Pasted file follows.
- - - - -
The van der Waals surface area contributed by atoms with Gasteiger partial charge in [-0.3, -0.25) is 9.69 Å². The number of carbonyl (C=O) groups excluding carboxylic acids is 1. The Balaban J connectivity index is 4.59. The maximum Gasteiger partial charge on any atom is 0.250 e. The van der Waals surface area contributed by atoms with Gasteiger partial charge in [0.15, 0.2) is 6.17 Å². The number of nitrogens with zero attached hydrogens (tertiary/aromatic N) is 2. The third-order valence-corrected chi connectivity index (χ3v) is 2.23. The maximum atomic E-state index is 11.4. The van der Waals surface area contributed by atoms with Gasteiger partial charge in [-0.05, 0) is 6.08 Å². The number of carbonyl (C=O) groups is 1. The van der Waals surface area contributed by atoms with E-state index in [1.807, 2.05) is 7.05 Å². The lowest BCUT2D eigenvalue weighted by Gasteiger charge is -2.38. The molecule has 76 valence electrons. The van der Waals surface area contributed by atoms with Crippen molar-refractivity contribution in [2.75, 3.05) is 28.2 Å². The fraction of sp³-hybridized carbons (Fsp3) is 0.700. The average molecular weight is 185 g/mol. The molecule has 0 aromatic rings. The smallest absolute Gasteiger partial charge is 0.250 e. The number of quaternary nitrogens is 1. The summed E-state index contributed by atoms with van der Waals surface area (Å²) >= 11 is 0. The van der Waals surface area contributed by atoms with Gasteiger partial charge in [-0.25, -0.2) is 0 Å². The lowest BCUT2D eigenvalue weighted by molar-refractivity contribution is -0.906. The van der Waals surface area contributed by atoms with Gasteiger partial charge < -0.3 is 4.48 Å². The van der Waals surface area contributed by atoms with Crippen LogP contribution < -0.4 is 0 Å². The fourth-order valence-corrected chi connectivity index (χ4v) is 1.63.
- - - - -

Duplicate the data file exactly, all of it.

The van der Waals surface area contributed by atoms with Gasteiger partial charge in [-0.3, -0.25) is 9.69 Å². The number of carbonyl (C=O) groups excluding carboxylic acids is 1. The Balaban J connectivity index is 4.59. The maximum Gasteiger partial charge on any atom is 0.250 e. The van der Waals surface area contributed by atoms with Gasteiger partial charge in [0.15, 0.2) is 6.17 Å². The number of nitrogens with zero attached hydrogens (tertiary/aromatic N) is 2. The third-order valence-corrected chi connectivity index (χ3v) is 2.23. The maximum atomic E-state index is 11.4. The van der Waals surface area contributed by atoms with Gasteiger partial charge in [-0.05, 0) is 6.08 Å². The number of carbonyl (C=O) groups is 1. The van der Waals surface area contributed by atoms with E-state index in [1.807, 2.05) is 7.05 Å². The lowest BCUT2D eigenvalue weighted by Gasteiger charge is -2.38. The molecule has 76 valence electrons. The van der Waals surface area contributed by atoms with Crippen molar-refractivity contribution in [2.75, 3.05) is 28.2 Å². The fraction of sp³-hybridized carbons (Fsp3) is 0.700. The average molecular weight is 185 g/mol. The molecule has 0 aromatic rings. The smallest absolute Gasteiger partial charge is 0.250 e. The number of quaternary nitrogens is 1. The summed E-state index contributed by atoms with van der Waals surface area (Å²) >= 11 is 0. The van der Waals surface area contributed by atoms with Gasteiger partial charge in [-0.25, -0.2) is 0 Å². The lowest BCUT2D eigenvalue weighted by molar-refractivity contribution is -0.906. The van der Waals surface area contributed by atoms with Gasteiger partial charge < -0.3 is 4.48 Å². The van der Waals surface area contributed by atoms with Crippen LogP contribution < -0.4 is 0 Å². The fourth-order valence-corrected chi connectivity index (χ4v) is 1.63.